Idiocracy, Inaction

Idiocracy, Inaction

by / November 7, 2007

Every month, we tell of dedicated public servants striving to increase government's accessibility for citizens. From innovative IT projects, to transportation and emergency response, government agencies nationwide really try to use technology to enhance our lives.

But have you ever thrown your hands up because some members of the public complain no matter what you do? Does some people's inability to operate basic Web applications make you wonder why you even bother?

I'd wager that at least once, you've thought, "What's wrong with some people?" If you've never imagined or uttered such words, you're a better person than I. But for those who have wondered about the public's collective intellect, I commiserate with you.

Today I read about seemingly an entire town gathering to see a mysterious apparition that's materialized on a garage door every day at 6 p.m. for the last two weeks. Many claim the image is the Virgin Mary. Video shows believers touching the specter and gasping in awe. It also shows their hands and arms casting shadows over Mary. Since it appears daily at exactly 6 p.m., maybe it's not a vague message from God, but in fact ... sunlight.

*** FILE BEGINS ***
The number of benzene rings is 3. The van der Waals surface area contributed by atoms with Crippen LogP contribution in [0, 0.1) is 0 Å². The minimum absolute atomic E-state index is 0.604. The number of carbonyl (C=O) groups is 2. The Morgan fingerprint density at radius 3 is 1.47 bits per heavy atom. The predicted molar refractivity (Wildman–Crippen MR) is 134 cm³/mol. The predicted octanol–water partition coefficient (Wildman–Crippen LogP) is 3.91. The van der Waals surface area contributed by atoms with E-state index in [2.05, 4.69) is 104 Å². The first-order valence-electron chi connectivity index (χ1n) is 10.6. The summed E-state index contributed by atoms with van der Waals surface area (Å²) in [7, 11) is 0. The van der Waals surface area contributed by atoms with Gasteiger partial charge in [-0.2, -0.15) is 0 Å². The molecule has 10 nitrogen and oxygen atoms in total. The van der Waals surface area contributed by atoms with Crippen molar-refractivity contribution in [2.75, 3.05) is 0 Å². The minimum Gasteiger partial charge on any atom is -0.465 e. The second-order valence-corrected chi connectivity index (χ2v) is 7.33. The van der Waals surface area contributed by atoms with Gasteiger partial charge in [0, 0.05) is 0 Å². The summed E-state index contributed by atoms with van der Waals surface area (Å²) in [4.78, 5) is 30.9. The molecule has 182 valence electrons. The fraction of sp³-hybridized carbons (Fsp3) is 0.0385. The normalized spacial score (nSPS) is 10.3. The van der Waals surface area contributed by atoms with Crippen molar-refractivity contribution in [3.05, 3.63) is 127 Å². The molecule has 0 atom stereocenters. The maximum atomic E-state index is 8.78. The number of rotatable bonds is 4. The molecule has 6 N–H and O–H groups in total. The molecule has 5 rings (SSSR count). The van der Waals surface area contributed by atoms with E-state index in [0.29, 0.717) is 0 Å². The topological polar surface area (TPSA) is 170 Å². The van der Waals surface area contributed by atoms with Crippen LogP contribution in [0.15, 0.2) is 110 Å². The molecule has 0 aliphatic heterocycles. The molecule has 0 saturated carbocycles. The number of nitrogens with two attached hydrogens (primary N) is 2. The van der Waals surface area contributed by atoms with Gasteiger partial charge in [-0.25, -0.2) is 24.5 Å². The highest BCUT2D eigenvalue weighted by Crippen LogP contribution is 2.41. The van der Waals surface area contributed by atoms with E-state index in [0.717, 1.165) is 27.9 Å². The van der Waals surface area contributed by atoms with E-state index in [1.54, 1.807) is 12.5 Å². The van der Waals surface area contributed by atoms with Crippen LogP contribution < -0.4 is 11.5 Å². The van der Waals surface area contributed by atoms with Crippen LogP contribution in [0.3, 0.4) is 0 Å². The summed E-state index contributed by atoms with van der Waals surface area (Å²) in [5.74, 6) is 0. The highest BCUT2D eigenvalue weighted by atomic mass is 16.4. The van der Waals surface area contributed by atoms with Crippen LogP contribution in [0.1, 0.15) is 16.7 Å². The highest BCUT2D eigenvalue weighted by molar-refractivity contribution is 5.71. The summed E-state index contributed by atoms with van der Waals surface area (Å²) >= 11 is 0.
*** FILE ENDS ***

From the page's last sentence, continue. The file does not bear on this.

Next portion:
This isn't a rant against the religious. It's just an example of what government faces when it tries to get John and Jane Q. Public to grasp newer technologies that can improve their lives.

Another instance of how slow-witted some Americans are: this obsession with celebrities. Why does anyone care about Lindsay Lohan's latest drug-fueled escapade or which screen starlet has the best beach body? They'll argue it's just a bit of escapism, a reprieve from daily life. But maybe these folks can't bother giving serious thought to the real issues directly affecting them. If so, how does government reach people who are less concerned about their own affairs than Brad Pitt's love life?

E-government's purpose is to get people online instead of in line. But how do you convince those who still won't use their check cards at the supermarket, choosing to wait for their total, dig for their checkbook and then finally write a check, enraging those of us who haven't yet mastered the fine art of patience?

All too often, people just don't care about government. In the 2004 presidential election, 197 million Americans were eligible to vote. Of those, 142 million actually registered. Among those, 126 million voted. That means at least 55 million Americans are too apathetic or dumb to care - 55 million who write checks at the grocery store, drive 45 mph in the fast lane and still use AOL by choice - if they use the Internet at all.

Is this a generalization? A bit. Is it elitist? Could be. But it's also probably true. I feel bad for public-sector IT employees. So often you strive to help inform people, only to have them balk at the technology and the opportunity. But, as the old saying goes, ignorance is bliss.

Chad Vander Veen

Chad Vander Veen is the former editor of FutureStructure.


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